Nanotech Used To Create Custom Water Filters In Tanzania
Obtaining fresh water in Tanzania is a problem for at least half of its people. Groundwater is often available, but is contaminated with mining waste and toxic drainage.
Askwar Hilonga, a PhD chemical engineer, has a potential solution.
(Customized water filter)
With 33 academic journal articles on nanotechnology to his name, Hilonga aims to solve Tanzania’s water contamination problems by using nanotechnology to customize water filters.
His water filter absorbs anything from copper and fluoride to bacteria, viruses and pesticides and earlier this month won the African innovation prize from the UK’s Royal Academy of Engineering.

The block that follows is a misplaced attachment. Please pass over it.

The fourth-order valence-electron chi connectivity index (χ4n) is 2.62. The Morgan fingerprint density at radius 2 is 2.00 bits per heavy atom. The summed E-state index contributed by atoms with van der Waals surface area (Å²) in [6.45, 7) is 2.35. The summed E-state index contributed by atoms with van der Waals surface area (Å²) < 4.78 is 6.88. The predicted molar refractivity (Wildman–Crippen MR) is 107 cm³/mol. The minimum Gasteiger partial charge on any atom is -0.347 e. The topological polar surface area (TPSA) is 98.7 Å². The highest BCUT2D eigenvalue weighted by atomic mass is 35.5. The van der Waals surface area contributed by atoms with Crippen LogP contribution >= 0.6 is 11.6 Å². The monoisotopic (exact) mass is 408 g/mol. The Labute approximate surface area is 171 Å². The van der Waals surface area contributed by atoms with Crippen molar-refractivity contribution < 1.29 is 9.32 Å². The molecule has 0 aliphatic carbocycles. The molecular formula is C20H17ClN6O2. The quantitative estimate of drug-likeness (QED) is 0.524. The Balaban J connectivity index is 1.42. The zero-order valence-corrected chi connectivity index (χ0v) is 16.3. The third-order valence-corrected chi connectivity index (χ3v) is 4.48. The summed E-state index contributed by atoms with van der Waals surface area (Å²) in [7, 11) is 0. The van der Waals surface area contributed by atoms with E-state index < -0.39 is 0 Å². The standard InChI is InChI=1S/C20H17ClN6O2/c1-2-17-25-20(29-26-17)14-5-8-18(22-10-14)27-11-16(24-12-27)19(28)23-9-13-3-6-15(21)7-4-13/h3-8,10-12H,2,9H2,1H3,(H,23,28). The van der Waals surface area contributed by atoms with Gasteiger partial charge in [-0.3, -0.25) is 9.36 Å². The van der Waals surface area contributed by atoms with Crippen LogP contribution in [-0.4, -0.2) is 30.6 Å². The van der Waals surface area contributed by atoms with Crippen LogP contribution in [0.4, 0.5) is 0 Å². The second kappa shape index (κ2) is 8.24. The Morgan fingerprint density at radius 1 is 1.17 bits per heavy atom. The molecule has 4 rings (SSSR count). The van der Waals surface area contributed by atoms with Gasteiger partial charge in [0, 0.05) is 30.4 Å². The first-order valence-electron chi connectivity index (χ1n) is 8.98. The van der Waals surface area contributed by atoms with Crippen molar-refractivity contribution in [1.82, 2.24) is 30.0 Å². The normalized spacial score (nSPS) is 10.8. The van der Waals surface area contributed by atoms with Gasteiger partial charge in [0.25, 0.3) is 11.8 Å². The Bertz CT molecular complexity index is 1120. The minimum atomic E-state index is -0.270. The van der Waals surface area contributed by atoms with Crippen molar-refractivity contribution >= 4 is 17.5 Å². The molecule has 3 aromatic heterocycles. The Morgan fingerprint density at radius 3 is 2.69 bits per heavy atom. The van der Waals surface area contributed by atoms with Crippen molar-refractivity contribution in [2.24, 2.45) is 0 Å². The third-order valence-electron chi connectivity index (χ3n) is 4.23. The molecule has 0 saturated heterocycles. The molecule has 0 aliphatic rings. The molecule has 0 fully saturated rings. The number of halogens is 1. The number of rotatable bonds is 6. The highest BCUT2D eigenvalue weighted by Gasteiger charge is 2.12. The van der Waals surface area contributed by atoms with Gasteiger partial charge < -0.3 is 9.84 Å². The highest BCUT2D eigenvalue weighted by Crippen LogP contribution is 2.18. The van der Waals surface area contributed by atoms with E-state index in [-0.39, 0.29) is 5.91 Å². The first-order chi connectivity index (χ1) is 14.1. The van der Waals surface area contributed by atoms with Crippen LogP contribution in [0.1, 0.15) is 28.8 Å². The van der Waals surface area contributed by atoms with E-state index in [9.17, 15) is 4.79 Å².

“His innovation could change the lives of many Africans, and people all over the world,” said one of the judges, according to the BBC.
All over the world, indeed. Like maybe America's Southwest.
In his new novel The Water Knife, Paolo Bacigalupi describes the effects of decades of drought - and the way to obtain fresh, potable water when in need:
A guy off to the side of the parking lot was pissing into a Clearsac. He finished and held it up over his mouth, sucking as he squeezed; looking like the happiest man alive. People started out squeamish about Clearsacs, but eventually even the fussiest were grateful for them...
(Read more about Bacigalupi's Clearsac)
Via qz; thanks to Jonathan Jeckell (@jon_jeckell) for the tip via Twitter.
Scroll down for more stories in the same category. (Story submitted 6/11/2015)
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